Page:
November 29, 2017 Rest in Peace Mervin “Merv” Pregulman

1942 Michigan Football team | bigbluefootballhistory.com
Merv Pregulman (67) is shown here with the 1942 Michigan WOlverine Football Team. He is standing in the second row – fourth man from the right. Photo courtesy of the Bentley Historical Library at The University of Michigan.

Today’s post is dedicated to the memory of a Wolverine great named Mervin “Merv” Pregulman.  Mr. Pregulman went to rest in peace on this date in 2012. He was ninety years old at the time of his death. I am certain that Merv Pregulman had a rich, full life and few, if any, regrets.

Merv Pregulman Michigan Football 1943 | bigbluefootballhistory.com

Merv Pregulman may have been the most versatile lineman ever to play for Fritz Crisler. Photo courtesy of the Bentley Historical Library at The University of Michigan.

Merv Pregulman was born in Lansing, Michigan in 1922. I think that he, along with Harry Kipke, is one of the two greatest Wolverines ever born in Lansing, Michigan!

Yes, Merv Pregulman came to play football for Michigan and Fritz Crisler in 1940. He put in his time as a freshman and did his best to learn the Michigan Football system. I think he learned his lessons well! After two games in his Sophomore, Pregulman became a starting right guard and never stopped playing until his career ended in 1943.

Mervin “Merv” Pregulman was tough and he was smart. He became Coach Crisler’s most versatile lineman. During his three years on the Michigan varsity he started six games at right guard, ten games at center and six games at right tackle. Oh, by the way, he was also an accurate placekicker too!

Fortunately, Merv Pregulman’s outstanding play was recognized early on as he won the Meyer Morton Award in 1941 as the most improved Wolverine. He continued to play at a high level in 1942 and earned All-Big Ten honors at center. Even though he and his teammates were winning a lot of games they continued to come up short in the conference. After tying for second in 1941, the Wolverines slipped to third place in 1942.

Fortunately, Mervin “Merv” Pregulman’s career ended on a high-note! His stellar play earned him All-American recognition in 1943. More importantly, he also helped the Wolverines give Coach Fritz Crisler his first Big Ten Championship in 1943. Michigan went 8-1 that year and 6-0 in the conference. Their only loss was to the top ranked Fighting Irish in early October.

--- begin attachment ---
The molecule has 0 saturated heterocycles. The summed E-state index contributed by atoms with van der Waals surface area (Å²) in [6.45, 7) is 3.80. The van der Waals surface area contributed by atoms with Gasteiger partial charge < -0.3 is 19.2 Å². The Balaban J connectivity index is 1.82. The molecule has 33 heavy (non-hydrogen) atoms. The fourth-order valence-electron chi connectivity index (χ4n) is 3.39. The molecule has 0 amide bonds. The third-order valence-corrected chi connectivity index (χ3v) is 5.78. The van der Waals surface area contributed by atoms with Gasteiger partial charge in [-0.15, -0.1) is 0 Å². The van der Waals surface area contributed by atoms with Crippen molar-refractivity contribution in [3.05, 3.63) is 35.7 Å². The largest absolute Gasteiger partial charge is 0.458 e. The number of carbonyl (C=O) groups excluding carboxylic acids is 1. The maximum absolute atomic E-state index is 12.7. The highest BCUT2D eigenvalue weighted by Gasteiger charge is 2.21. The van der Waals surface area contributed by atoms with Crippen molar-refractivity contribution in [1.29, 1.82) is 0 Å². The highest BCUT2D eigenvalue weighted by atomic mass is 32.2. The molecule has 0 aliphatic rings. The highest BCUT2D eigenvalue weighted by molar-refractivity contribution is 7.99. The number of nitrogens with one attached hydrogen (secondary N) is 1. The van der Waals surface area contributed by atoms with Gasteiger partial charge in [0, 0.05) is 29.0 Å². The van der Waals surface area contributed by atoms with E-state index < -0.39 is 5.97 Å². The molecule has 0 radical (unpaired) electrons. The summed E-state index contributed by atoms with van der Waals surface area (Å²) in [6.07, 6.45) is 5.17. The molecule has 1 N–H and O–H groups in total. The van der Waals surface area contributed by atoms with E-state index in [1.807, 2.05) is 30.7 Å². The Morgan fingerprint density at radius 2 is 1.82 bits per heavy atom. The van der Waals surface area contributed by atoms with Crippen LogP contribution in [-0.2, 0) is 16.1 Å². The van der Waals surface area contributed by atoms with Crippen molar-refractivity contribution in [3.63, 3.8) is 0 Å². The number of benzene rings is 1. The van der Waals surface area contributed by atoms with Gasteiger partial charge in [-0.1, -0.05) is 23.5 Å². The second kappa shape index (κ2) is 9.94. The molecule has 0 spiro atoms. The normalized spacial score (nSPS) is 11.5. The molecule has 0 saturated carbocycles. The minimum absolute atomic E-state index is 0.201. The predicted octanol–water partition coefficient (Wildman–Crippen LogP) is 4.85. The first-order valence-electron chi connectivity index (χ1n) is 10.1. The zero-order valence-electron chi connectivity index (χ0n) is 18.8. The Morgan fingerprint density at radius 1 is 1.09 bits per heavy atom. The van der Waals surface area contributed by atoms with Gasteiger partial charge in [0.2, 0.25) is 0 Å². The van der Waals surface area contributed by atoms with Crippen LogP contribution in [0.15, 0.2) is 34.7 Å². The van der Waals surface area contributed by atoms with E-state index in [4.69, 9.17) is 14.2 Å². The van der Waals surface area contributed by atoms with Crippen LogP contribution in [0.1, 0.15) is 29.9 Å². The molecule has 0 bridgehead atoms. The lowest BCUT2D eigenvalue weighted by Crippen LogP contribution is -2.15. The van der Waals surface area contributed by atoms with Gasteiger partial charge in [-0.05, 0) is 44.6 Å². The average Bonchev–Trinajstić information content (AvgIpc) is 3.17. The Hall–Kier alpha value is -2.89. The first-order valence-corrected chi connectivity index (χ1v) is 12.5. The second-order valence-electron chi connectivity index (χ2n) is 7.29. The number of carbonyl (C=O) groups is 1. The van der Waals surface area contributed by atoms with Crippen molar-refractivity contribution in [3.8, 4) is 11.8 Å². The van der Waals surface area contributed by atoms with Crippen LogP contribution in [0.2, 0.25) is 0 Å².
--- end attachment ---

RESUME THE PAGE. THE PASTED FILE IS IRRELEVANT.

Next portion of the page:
Pregulman, and his talented teammates, finished the 1943 season with a career record of 21 wins, 5 losses and 1 tie. They won almost eighty-percent of their games (.796) and a Big Ten Championship to boot! In fact, Merv Pregulman and his fellow lineman became known as the “Seven Oak Posts” for their toughness and hard-nosed play.

After his career at Michigan, Mervin “Merv” Pregulman did what most men of his era did. He served his country in World War II as a Navy officer. He returned home and fulfilled his dream of playing professional football. After four years in the “league” he went into the steel business in Tennessee. Merv Pregulman continued to serve his community and the University of Michigan for many, many years.

Merv Pregulman All-American Football Player 1943 | bigbluefootballhistory.com

Hard working Merv Pregulman earned All-American honors as a “tackle” in 1943. Photo courtesy of the Bentley Historical Library at The University of Michigan.

Despite all of his wonderful accomplishments, Mervin “Merv” Pregulman would not be the subject of today’s post if he wasn’t part of some interesting “firsts” during his time at Michigan. Here are the best ones I could find for Mr. Pregulman:

·         Mervin “Merv” Pregulman played in the first ever game against Pittsburgh in 1941.

·         Merv Pregulman played in the first ever games against Great Lakes Naval Training Center and Iowa Pre-Flight in 1942.

·         Pregulman played in the first, and only, game ever against Camp Grant in 1943.

·         Merv Pregulman played on Fritz Crisler’s first Big Ten Co-Championship team in 1943.

Merv Pregulman was inducted into the College Football Hall of Fame in 1982. He earned a place in Michigan’s Hall of Honor in 1988 along with many other noteworthy awards. He was simply a marvelous Michigan Man for his entire life! You can read more about his amazing life in the Wikipedia link below.

Please take a moment to reflect on the life of a true Wolverine legend. Mervin “Merv” Pregulman lived a long and fruitful life. He left his family, friends and admirers on this day five years ago. I am sure he is sorely missed. Thank you Merv Pregulman for your outstanding contributions to Michigan football and for your service to America. Go Blue!

https://en.wikipedia.org/wiki/Merv_Pregulman

http://www.wrcbtv.com/story/20219542/former-siskin-ceo-merv-pregulman-passes-away

http://www.mgoblue.com/sports/mclub/spec-rel/121712aab.html

Barry Gallagher

Barry Gallagher

Barry Gallagher is a self-proclaimed Michigan Football Archeologist. He spends a considerable amount of his time digging into the 138-year history of Wolverine Football. He is on a mission to share his findings with Maize and Blue football fans everywhere. He is the author of one book about Michigan Football titled "21-194-13 Michigan Football's Greatest Era". His second book titled, "The Legend of Bo Schembechler-How an Unknown Buckeye Became the Winningest Coach in Michigan Football History" was released on September 12, 2017. You can learn something about Michigan Football everyday by going to his website at: bigbluefootballhistory.com. You can also follow him on Social Media.
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